How to survive airports, problems, and have a good flight

by mihai

May 10th, 2006

Murphy’s Law Anything that can go wrong, will go wrong probably governs no other industry the way it does the airlines. And we’ve all been there, have dealt with delayed flights, missing information, lost tickets, bad weather, you name it. No matter how often you fly, eventually you will run into problems. But Murphy’s Law can be countered, by the Boy Scouts’ motto: “Be prepared.” Understanding rights and rules, and having the right mindset will get you through most air travel and airport snags and snarls. So read on, get in the know, and you’ll be able to keep your trip on-track, no matter what goes wrong.

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Know the rules.
Different airlines have different rules for different aspects of your flight, from security to check-in to baggage check, called “Conditions of Carriage.” (With tighter ticket requirements since Sept. 11, also be sure to read the fine print for paper and e-ticket requirements.) Having a basic understanding of the rules will help you have a smoother trip, and will also have you better prepared should problems arise at the airport or with your carrier. Click the link for our Air Travel Advice: “Airline Info” will tell you fast facts about major U.S. carriers; “Rules of the Air” allows you to select your airline plus what you are inquiring about, and will tell you that airline’s policies and conditions.

Know your rights.
Your rights as an air traveler don’t end with individual airline policy, however. Sites such as will inform you of your legal rights. Feel your rights have been violated? also includes a complaint section that you can use to report complaints and possible violations of the law.

Arrive early.
Allow at least two hours for domestic check-in, and two and a half hours for international flights. Two- and three-hour waits have been common too, especially in mid-morning and mid-afternoon.

Bring photo ID.
This includes a valid state-issued license, ID card, or passport. Keep it within reach at all times, both for your personal security, and because you should expect to show it a lot.

Security is there to protect you.
The aftermath of the Sept. 11 attacks has resulted in heightened security measures and often lengthier procedures (and longer lines), some of which are still changing. But it is for protection, not to annoy you. If you have questions about procedures, contact your carrier and the airport.

If it has an edge, don’t try to carry it on the plane.
Swiss Army knife, penknife, even manicure scissors and sharp tweezers; if you want to bring something with an edge or point on your trip, put it in checked baggage. Don’t have it on your person, don’t put it in your carry-on. If you want to keep it, check it. Items you should either have in checked baggage or leave at home include: pocket knives, tweezers, cork screws, scissors, nail files and clippers, cigar cutters, crochet needles, Swiss Army knives, envelope openers, screwdrivers and razor blades.

Should delays happen, remember the magic words: “Please Rule 240 me.”
Rule 240 goes back to the long-gone days of airline regulation. While technically not a “rule” that airlines must abide by, most carriers still do because it’s good customer service. Should mechanical problems or other problems within the airline’s control occur (this doesn’t apply to the weather, for example), and it prevents you from reaching your destination within a certain number of hours of the originally scheduled flight time, Rule 240 may help you. For more information on Rule 240, including where it does and does not apply, “click here.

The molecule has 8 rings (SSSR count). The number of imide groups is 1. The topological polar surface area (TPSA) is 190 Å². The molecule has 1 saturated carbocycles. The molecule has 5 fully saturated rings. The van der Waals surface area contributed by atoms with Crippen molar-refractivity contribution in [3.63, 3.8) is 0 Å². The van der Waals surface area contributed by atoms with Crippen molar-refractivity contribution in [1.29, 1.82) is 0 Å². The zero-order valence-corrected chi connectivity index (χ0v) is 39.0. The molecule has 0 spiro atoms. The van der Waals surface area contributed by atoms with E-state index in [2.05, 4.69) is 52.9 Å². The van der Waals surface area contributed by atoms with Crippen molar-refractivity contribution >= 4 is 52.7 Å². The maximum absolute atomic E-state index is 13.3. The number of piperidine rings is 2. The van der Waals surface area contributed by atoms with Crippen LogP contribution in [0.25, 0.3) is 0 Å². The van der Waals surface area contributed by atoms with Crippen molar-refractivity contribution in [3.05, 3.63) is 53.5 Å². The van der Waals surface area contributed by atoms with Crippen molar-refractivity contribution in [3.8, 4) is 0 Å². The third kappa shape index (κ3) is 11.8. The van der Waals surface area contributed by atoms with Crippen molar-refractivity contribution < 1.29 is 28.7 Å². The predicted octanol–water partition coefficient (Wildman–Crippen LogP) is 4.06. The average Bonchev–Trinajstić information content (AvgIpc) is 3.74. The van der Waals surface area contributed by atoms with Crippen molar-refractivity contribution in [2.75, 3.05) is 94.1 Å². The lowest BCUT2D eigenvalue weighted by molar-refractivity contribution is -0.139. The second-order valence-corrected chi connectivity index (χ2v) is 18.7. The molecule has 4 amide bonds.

Be nice to your airline staff.
No matter what. Remember that counter staff, flight attendants and security people are doing their jobs but remember especially that they’re people, just like you. Don’t yell, lose your temper, or be demanding; you don’t like it when people do that to you on your job, and airline and airport staff are no different. Yes, problems are stressful, and yes it’s easy to blow up but you are far more likely to get things resolved and back on-track just by being nice and understanding. The person you’re working with will usually see that, too, and be far more willing to help you and go that extra mile to make sure things get worked out. So be nice. And…

This can be the hardest thing to do, but it is also the most essential. The above information helps prepare you and inform you of options but remember that sometimes things happen that are simply out of anyone’s control. Air traffic control cannot stop blizzards, and yes mechanical problems on a flight cause annoying delays, but what would you prefer: to wait an hour while everything was fixed and checked over, or fly out on-time but never make it? Exactly. now, to help you relax…

Bring plenty to do and keep you occupied.
If you do have to spend hours sitting around an airport, you might as well have something to do. If you’re on business, naturally you should have things you can work on. For the vacation or leisure traveler, bring books or books on tape, a laptop to work on other things (family budget, letters, etc.), music, or just go with your family or travel companions and get something to eat and talk (to save money, you can also bring your own food from home nothing wrong with having a little “airport picnic”).

Okay, you’re set. If you haven’t started booking your flight already, check out the different fare searchers and arrange your trip. Good luck, and have a great trip!

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